* Russia has been barrier to UN resolution
* Election victory might be cue for change, says minister
By Justyna Pawlak
COPENHAGEN, March 9 (Reuters) - German Foreign Minister Guido Westerwelle urged Moscow on Friday to change its policy towards Syria in the wake of Russia’s presidential election and back a United Nations resolution condemning Damascus.
Russia, along with China, has so far shielded Bashar al-Assad by vetoing two U.N. resolutions backed by Arab states and the West that aimed to force the Syrian president to halt a crackdown on protesters and cede power.
Moscow has argued against calls for regime change in Syria. Earlier this week, the Russian foreign ministry said Vladimir Putin’s victory in the presidential election on March 4 would not be followed by a shift in policy.
But Westerwelle, speaking on the sidelines of a meeting of EU foreign ministers in Copenhagen, said the Russian election might provide an opportunity for Moscow to change its stance.
“I hope that Russia has a clearer view after the election. It is crucial that the U.N. Security Council gives a clear statement that shows that we stand by the people of Syria and are against violence and repression,” he told reporters.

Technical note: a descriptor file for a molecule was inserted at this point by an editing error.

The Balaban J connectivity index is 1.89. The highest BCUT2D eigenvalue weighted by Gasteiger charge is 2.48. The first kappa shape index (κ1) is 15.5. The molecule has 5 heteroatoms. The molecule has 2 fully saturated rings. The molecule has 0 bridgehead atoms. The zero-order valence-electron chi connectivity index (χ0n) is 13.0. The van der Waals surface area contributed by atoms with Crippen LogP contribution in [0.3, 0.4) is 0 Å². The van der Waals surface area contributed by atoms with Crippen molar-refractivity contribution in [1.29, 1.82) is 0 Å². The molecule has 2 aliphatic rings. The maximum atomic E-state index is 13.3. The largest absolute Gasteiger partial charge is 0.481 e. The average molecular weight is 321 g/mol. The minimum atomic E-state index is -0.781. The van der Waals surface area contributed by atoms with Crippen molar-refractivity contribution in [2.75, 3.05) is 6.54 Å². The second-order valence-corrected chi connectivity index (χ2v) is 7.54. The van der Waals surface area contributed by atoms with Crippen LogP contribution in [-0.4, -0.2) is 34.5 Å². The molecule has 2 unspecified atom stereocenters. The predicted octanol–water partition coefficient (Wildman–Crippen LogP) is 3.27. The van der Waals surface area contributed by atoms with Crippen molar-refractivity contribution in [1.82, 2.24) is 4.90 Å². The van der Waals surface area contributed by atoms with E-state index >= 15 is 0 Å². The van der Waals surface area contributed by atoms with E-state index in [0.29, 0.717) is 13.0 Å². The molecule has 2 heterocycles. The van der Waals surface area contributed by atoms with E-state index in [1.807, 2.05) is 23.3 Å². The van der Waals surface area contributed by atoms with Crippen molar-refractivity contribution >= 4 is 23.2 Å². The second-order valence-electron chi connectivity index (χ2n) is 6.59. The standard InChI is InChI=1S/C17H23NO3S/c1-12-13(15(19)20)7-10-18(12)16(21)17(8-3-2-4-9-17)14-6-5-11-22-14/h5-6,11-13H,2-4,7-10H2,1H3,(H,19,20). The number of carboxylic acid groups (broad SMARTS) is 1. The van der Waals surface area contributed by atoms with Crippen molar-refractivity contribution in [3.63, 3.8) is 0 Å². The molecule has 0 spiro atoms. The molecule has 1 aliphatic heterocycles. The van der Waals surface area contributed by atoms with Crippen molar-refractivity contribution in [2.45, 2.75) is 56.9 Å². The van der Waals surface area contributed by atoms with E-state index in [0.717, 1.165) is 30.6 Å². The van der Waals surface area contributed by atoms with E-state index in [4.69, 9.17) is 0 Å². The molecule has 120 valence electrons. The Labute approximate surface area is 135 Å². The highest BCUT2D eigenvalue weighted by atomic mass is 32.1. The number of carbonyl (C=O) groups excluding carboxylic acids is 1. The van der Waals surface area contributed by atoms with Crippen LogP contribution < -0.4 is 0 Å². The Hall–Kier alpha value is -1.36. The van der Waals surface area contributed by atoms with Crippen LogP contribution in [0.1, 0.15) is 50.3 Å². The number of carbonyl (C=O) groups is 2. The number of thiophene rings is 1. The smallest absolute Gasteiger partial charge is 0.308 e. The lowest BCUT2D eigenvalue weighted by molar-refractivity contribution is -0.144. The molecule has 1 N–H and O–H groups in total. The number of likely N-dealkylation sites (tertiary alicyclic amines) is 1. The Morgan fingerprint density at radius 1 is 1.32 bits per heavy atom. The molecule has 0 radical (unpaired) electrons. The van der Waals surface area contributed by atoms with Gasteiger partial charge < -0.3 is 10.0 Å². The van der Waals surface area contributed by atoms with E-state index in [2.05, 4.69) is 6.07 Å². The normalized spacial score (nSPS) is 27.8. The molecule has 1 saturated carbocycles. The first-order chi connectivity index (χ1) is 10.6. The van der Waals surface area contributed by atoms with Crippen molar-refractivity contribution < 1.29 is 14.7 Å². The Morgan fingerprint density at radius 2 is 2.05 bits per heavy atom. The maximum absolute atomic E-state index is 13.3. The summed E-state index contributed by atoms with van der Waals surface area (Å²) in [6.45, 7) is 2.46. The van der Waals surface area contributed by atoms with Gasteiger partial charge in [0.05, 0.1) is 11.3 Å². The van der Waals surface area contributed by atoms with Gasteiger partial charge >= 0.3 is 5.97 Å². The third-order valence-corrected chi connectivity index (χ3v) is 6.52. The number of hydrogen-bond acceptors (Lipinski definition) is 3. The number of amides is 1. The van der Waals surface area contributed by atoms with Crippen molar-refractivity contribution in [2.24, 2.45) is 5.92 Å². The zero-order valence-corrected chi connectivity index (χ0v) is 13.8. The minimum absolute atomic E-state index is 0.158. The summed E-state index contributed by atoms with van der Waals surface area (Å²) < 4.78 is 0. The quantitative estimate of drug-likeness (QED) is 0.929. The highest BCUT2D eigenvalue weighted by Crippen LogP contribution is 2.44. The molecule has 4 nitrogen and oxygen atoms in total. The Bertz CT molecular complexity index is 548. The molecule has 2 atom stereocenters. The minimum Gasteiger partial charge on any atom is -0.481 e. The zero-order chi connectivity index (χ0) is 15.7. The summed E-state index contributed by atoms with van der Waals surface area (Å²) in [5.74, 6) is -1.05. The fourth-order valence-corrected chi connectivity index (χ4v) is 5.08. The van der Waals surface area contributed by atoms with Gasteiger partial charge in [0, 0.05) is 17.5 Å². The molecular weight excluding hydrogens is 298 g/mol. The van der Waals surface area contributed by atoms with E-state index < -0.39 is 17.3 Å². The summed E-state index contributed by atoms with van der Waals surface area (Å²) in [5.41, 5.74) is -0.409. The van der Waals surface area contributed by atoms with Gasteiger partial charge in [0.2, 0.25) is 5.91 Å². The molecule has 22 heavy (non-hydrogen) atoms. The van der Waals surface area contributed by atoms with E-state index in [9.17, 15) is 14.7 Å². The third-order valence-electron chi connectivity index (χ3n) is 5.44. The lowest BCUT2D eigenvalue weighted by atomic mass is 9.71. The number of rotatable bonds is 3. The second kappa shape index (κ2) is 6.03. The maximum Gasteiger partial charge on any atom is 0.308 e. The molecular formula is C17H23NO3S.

“We hope that after the election in Russia there is new movement possible. We will see this in the next days and hours.”
Russia, which is Syria’s main arms supplier and has use of a naval base there, has voiced anger over NATO air strikes that helped Libyan rebels drive Muammar Gaddafi from power last year. It has warned against any U.N. move that could open the way for similar action in Syria.
The five permanent U.N. Security Council members - the United States, the United Kingdom, France, Russia and China - and Morocco met behind closed doors on Tuesday to discuss a new resolution drafted by the United States, urging an end to the Syrian government’s crackdown.
A combination of international sanctions and pressure has failed to persuade Assad’s government to stop violence so far. On Friday, more than 30 people were killed by government forces.
EU foreign policy chief Catherine Ashton said up to 10,000 people have been killed so far in the year-long revolt.
Westerwelle reiterated German opposition to any military intervention in Syria.
“Any discussion about military intervention is counterproductive,” he said. “We have three goals, to stop the violence, humanitarian aid and peaceful transition.” (Reporting by Justyna Pawlak; Editing by Sebastian Moffett and Andrew Roche)